File // AP

Amazon.com refers to its distribution warehouses, like this one in Arizona, as “fulfillment centers.” The online giant plans to open one in Lexington County that would employ 1,249 workers, but hiring is on hold as the Legislature debates tax incentives for the company.

COLUMBIA -- Amazon has put hiring on hold for the distribution center it plans to open near Cayce as legislative allies race to deliver the tax exemption that the online retailer wants.

The job freeze is for 11 management positions, listed on the company's website. It is unclear if the freeze also applies to other jobs that Amazon planned to recruit at job fairs in the Midlands this spring.

The move occurred as Lexington County lawmakers this week introduced proposals to give Amazon a five-year exemption on collecting taxes on sales to South Carolina residents so the online retailer would proceed with its plans to bring 1,249 jobs to the Midlands.

"We look forward to working with legislators to enable us to restart our hiring process," Paul Misener, company vice president for public policy, said in a statement.

Winning approval for the S.C. tax exemption will be a challenge, some legislative leaders said Wednesday.

"There's no question it's an uphill battle," said House Majority Leader Kenny Bingham, R-Lexington.

Resistance is being stirred by other retailers, who said the tax exemption would give a competitor an unfair advantage.

"A sale is a sale, and online retailers should play on a level field," Guy Jones of the River Runner Outdoor Center in Columbia said in a statement provided by the S.C. Alliance for Main Street Fairness, a coalition of small retailers and national chains with stores in the state that opposes the Amazon deal.

Gov. Nikki Haley is unhappy with the pledge, offered by then-Gov. Mark Sanford, saying she doe not agree with it. However, Haley has promised not to veto the incentive if it passes the Legislature.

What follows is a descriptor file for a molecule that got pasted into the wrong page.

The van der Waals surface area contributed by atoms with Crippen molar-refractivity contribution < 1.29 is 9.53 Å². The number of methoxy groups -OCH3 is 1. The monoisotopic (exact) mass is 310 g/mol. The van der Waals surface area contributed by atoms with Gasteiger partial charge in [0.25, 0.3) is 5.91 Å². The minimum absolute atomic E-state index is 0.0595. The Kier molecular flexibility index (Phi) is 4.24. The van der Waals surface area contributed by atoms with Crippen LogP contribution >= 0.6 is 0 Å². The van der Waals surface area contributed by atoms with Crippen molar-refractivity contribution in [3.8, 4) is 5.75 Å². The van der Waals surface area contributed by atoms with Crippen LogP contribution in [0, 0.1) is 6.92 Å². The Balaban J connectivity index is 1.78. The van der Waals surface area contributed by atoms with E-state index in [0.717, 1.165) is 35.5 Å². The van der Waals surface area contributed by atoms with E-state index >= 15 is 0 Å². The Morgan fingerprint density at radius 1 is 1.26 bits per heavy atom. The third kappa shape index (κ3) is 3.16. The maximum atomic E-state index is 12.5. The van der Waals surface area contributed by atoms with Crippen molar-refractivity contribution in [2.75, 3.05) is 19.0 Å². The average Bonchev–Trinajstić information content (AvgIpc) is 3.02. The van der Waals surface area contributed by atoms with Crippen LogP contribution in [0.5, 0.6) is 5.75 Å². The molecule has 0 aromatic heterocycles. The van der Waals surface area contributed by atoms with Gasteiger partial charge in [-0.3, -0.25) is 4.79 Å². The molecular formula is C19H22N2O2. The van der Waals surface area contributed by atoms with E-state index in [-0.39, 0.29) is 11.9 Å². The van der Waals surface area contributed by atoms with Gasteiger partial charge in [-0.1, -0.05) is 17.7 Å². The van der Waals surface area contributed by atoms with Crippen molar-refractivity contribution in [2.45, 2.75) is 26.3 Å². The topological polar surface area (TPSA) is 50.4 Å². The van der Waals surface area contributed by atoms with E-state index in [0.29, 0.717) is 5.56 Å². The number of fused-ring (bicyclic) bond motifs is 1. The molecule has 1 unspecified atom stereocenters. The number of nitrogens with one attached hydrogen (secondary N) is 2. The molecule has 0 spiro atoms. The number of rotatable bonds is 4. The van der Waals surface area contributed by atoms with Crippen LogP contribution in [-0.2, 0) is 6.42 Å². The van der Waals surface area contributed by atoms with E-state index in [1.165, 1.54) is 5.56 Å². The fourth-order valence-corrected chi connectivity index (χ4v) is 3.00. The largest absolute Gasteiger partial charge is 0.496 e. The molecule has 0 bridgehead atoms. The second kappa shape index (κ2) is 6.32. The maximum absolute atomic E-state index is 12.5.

Even some legislative co-sponsors of the exemption proposal have misgivings.

"I'm not crazy about it all," said Rep. Marion Frye, R-Lexington. "You hear other merchants say it's an unfair break, and I don't disagree with them. You get people out of work who want jobs, and I don't disagree with them."

Some area business leaders said the tax cut is an acceptable trade-off to nail down a project that eventually could provide even more jobs than promised -- about 3,000.

Giving Amazon the exemption is a "critical component" to land its initial payroll, estimated at $61 million a year, and give a "much needed boost" in sales at other businesses and in school tax collections, said Heather Jones, vice president of the S.C. Economic Developers' Alliance in a letter to the General Assembly.

The campaign for the proposal also is picking up support from other key Midlands legislators.

Some lawmakers said they see as a commitment the promise by state Commerce Department officials to make a "good-faith effort" to win legislative approval of the exemption.

"That language is legalese for 'you can count on it being done,' " said state Rep. James Smith, D-Richland. "I don't want our state to get a reputation for not keeping its word."

Amazon probably will get an exemption but may have to settle for less than five years, said House Minority Leader Harry Ott, D-Calhoun.